Internally, responsible business practices are becoming more and more important to maintaining a progressive, diverse workforce, and enhancing and growing a business. Look at Google and how they offer free shuttles to employees to cut down on commuters, $5,000 rebates to employees who purchase hybrid cars, and their “solar panel project”, designed to reduce their use of carbon-generated electricity. These items are all cultural components of Google’s business, and are reflected in the way that they treat their employees, customers, and partners. It permeates their workforce and it expands their vision of sustainability into everything those employees do in their jobs.

Looking externally, your first thought might be on the supplier side, forcing (or incenting) suppliers to invoke more sustainable practices. But, that can have the effect of just moving the “bad” part of the supply chain farther away from your business. Sure, it makes for a great sound bite to say that you and your tier one suppliers are on a sustainability kick. But, if that just means production of hazardous materials is moved from Pennsylvania to China, did you really accomplish anything?

A recent article on Dell touted their support of the “Carbon Disclosure Project”, which standardizes the measurement of carbon emissions. This not only makes it easier for suppliers to comply with requests for carbon emission rates, it allows a baseline measurement system to reduce (or just maintain) carbon emissions going forward. Even Wal-Mart has an ambitious greening” program, and their first step was to identify metrics. To quote Peter Drucker, “What gets measured gets managed.”

The point here is again that you need to focus on your entire ecosystem as a whole. Working with suppliers to identify areas of concern and plans for improvement is the key. It is not sustainable to pass the carbon (or social or economic) buck down the supply chain.

Granted, a large corporation has a high level of influence with suppliers, especially the Dells and Wal-Marts of the world. But, what about their customers? Obviously, given the proliferation of green ad content these days, consumers are responding to a “greener” message from their favorite brands.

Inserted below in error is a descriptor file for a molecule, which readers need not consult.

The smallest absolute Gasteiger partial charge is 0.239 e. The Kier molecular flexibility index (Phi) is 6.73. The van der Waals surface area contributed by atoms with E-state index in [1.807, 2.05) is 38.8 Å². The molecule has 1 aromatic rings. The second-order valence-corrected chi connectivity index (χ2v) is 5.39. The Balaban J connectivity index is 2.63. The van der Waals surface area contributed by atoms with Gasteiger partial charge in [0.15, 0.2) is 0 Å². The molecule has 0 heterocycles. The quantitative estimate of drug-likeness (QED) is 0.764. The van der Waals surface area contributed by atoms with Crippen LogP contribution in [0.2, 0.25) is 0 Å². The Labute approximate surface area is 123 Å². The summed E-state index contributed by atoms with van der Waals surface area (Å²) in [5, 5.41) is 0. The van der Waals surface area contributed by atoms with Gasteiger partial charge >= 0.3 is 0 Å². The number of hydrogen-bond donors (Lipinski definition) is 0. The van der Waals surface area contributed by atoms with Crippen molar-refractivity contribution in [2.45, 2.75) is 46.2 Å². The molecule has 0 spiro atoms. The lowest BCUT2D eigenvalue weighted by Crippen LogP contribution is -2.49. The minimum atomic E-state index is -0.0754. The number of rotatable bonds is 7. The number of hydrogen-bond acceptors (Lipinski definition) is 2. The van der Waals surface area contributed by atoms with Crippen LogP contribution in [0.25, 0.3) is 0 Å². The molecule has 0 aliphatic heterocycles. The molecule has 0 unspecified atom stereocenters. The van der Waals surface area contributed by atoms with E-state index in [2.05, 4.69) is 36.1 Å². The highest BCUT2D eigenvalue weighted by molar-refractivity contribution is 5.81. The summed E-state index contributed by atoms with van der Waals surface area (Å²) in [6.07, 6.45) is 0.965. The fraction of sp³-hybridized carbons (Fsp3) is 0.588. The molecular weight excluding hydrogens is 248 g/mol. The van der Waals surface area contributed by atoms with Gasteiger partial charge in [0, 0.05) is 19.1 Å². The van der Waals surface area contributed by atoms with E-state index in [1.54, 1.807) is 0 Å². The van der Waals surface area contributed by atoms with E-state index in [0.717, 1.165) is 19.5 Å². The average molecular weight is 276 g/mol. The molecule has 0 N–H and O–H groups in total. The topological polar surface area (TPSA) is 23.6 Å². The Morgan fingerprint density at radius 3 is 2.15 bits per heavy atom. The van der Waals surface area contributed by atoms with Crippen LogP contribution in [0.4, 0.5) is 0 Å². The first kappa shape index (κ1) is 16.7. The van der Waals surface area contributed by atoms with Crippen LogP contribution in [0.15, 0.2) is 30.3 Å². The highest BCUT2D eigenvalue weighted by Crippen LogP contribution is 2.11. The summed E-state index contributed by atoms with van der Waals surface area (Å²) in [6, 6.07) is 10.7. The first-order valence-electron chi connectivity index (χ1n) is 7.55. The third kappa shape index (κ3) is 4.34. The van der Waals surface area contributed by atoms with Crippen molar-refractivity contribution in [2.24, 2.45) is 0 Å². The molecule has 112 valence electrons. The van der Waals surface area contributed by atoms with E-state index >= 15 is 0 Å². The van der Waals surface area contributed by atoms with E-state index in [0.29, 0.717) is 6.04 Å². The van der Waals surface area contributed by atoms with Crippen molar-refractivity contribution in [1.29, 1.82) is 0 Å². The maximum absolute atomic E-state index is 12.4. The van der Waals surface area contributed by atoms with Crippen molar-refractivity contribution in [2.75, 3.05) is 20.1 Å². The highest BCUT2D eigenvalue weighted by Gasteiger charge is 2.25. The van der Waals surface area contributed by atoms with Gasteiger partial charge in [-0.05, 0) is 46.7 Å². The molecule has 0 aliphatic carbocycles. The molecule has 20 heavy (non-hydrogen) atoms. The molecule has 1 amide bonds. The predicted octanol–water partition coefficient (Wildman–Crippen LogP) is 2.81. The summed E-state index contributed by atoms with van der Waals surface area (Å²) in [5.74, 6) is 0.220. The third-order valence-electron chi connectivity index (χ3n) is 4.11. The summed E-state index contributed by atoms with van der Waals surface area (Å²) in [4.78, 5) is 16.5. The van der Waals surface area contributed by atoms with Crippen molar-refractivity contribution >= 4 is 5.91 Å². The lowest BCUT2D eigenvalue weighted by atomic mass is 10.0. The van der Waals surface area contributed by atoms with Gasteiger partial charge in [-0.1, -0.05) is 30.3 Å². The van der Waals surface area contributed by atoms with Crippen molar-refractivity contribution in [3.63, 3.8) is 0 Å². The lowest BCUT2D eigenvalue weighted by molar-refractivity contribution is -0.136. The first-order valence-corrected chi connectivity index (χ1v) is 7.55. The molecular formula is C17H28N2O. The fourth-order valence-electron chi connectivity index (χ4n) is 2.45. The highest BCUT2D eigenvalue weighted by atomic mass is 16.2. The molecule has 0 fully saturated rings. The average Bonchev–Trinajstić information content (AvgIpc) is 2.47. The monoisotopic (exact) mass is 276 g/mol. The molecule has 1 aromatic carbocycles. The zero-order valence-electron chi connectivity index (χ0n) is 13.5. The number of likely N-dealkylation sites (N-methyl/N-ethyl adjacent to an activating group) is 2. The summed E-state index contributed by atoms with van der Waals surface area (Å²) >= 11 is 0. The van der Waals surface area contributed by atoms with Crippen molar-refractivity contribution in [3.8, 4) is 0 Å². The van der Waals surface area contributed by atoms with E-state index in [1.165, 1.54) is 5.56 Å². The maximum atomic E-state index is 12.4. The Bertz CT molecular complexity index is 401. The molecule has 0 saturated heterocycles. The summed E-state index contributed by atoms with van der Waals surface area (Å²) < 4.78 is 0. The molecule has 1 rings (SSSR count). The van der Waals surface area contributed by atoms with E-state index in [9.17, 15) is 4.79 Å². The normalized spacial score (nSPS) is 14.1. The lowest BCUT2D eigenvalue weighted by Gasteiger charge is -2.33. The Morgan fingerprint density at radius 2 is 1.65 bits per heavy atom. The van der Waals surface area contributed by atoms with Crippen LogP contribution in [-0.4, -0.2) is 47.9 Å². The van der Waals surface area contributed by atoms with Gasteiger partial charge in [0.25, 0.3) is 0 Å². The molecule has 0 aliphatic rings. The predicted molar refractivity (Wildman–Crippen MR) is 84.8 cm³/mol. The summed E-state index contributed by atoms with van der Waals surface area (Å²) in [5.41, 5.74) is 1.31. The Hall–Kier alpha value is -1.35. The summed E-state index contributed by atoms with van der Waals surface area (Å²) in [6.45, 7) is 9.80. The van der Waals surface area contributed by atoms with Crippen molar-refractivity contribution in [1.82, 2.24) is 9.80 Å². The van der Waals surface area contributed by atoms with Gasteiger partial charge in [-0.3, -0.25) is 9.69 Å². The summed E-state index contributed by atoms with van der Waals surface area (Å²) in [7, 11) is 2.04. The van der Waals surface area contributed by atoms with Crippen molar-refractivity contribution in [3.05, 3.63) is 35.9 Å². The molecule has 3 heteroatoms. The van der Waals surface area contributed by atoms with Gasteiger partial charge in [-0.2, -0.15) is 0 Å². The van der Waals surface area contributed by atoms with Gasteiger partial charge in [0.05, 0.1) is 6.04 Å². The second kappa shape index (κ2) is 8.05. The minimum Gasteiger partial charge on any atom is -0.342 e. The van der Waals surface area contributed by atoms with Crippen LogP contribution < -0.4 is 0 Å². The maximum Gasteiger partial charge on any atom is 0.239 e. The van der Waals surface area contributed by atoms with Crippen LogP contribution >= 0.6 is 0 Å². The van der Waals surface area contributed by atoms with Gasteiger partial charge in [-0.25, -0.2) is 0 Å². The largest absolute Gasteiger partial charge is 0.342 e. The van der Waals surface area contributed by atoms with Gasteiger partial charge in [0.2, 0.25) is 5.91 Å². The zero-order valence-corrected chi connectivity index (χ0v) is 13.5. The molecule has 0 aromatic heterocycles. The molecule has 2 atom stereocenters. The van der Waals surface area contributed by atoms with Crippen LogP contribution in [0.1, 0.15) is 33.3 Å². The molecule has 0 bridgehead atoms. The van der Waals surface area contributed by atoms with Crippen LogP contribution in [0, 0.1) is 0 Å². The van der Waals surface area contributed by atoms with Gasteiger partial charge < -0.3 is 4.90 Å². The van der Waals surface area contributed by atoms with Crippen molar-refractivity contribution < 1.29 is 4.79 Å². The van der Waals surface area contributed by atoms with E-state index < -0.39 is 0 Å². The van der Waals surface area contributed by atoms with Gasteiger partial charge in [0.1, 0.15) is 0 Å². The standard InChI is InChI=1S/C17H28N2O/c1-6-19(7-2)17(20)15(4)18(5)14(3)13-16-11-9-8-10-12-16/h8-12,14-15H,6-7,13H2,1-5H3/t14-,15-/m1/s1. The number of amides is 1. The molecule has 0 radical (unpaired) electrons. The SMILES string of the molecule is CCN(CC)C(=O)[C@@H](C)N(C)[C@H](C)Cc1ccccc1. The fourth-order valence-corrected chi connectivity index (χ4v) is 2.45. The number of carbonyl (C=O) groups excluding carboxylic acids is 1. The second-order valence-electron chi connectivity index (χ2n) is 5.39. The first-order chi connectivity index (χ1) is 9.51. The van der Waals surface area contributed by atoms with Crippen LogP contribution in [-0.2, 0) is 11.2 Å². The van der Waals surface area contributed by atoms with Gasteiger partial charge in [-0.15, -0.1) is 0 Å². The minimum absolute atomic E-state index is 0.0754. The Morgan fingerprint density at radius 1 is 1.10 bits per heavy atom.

Apple announced responsible business practices to increase the cachet of their brand and their products. Not that Apple needs any help increasing their coolness factor, but they are progressive enough to know that sustainability matters to their customers. A few years ago, the iPod came in a package nearly the size of a shoe box. Now, they are in a tiny box barely bigger than the iPods themselves – a reduction in packaging of 69%. Apple even made note of reductions in harmful chemicals in their just-released MacBook Air laptop. It may not increase sales, but it surely helps maintain their lead as the most desirable tech brand out there.

A green message is easy, but it is difficult to actually influence the actions on the customer side of your ecosystem. Do Apple’s actions actually get customers to change their behavior? A truly sustainable organization needs to be more proactive on the customer side.

Companies that simplify a sustainable process, like Hewlett-Packard with their ink and toner cartridge return programs, are promoting sustainability beyond their walls and into their customer’s homes and offices. HP makes it easy for their customers to recycle by giving them a pre-printed, postage-paid return label and easy-to-understand instructions right on the box. It’s just as easy to recycle the cartridge as it is to throw it away.

These are all great examples of how companies are successfully promoting sustainability – however it’s defined – throughout their ecosystems. Looking inward is the first step, but then turning that view around and helping your suppliers and customers to do the same is the only way to become truly sustainable.

Even on a personal level, each of us has our own ecosystem, and our every-day choices impact that ecosystem. For the most part, I have the naive belief that when it comes to sustainability, most people want to do the right thing. I guess that’s the ultimate definition of sustainability: everyone doing the right thing, whether in their homes or at their jobs.